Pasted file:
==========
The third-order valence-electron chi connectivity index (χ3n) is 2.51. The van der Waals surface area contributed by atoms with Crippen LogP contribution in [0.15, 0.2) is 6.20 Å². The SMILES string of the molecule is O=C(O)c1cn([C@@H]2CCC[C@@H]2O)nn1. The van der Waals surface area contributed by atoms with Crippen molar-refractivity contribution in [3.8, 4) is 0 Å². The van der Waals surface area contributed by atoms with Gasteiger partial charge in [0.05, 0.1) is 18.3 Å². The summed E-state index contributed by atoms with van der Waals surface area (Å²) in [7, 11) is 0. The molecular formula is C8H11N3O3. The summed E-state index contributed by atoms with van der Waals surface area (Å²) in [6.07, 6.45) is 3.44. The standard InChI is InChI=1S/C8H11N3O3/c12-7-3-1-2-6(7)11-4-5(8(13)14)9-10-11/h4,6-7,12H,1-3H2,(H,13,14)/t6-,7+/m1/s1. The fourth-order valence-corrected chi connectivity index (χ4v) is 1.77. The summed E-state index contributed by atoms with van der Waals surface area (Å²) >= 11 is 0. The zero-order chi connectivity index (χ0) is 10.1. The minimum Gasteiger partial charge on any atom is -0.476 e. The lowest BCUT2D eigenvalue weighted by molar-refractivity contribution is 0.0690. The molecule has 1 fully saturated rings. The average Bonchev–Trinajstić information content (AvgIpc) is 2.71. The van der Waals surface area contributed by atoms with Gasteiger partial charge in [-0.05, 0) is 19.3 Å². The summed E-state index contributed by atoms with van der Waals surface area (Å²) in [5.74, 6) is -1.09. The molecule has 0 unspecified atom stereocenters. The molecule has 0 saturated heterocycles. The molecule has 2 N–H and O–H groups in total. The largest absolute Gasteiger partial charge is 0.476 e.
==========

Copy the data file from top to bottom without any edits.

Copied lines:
The third-order valence-electron chi connectivity index (χ3n) is 2.51. The van der Waals surface area contributed by atoms with Crippen LogP contribution in [0.15, 0.2) is 6.20 Å². The SMILES string of the molecule is O=C(O)c1cn([C@@H]2CCC[C@@H]2O)nn1. The van der Waals surface area contributed by atoms with Crippen molar-refractivity contribution in [3.8, 4) is 0 Å². The van der Waals surface area contributed by atoms with Gasteiger partial charge in [0.05, 0.1) is 18.3 Å². The summed E-state index contributed by atoms with van der Waals surface area (Å²) in [7, 11) is 0. The molecular formula is C8H11N3O3. The summed E-state index contributed by atoms with van der Waals surface area (Å²) in [6.07, 6.45) is 3.44. The standard InChI is InChI=1S/C8H11N3O3/c12-7-3-1-2-6(7)11-4-5(8(13)14)9-10-11/h4,6-7,12H,1-3H2,(H,13,14)/t6-,7+/m1/s1. The fourth-order valence-corrected chi connectivity index (χ4v) is 1.77. The summed E-state index contributed by atoms with van der Waals surface area (Å²) >= 11 is 0. The zero-order chi connectivity index (χ0) is 10.1. The minimum Gasteiger partial charge on any atom is -0.476 e. The lowest BCUT2D eigenvalue weighted by molar-refractivity contribution is 0.0690. The molecule has 1 fully saturated rings. The average Bonchev–Trinajstić information content (AvgIpc) is 2.71. The van der Waals surface area contributed by atoms with Gasteiger partial charge in [-0.05, 0) is 19.3 Å². The summed E-state index contributed by atoms with van der Waals surface area (Å²) in [5.74, 6) is -1.09. The molecule has 0 unspecified atom stereocenters. The molecule has 0 saturated heterocycles. The molecule has 2 N–H and O–H groups in total. The largest absolute Gasteiger partial charge is 0.476 e.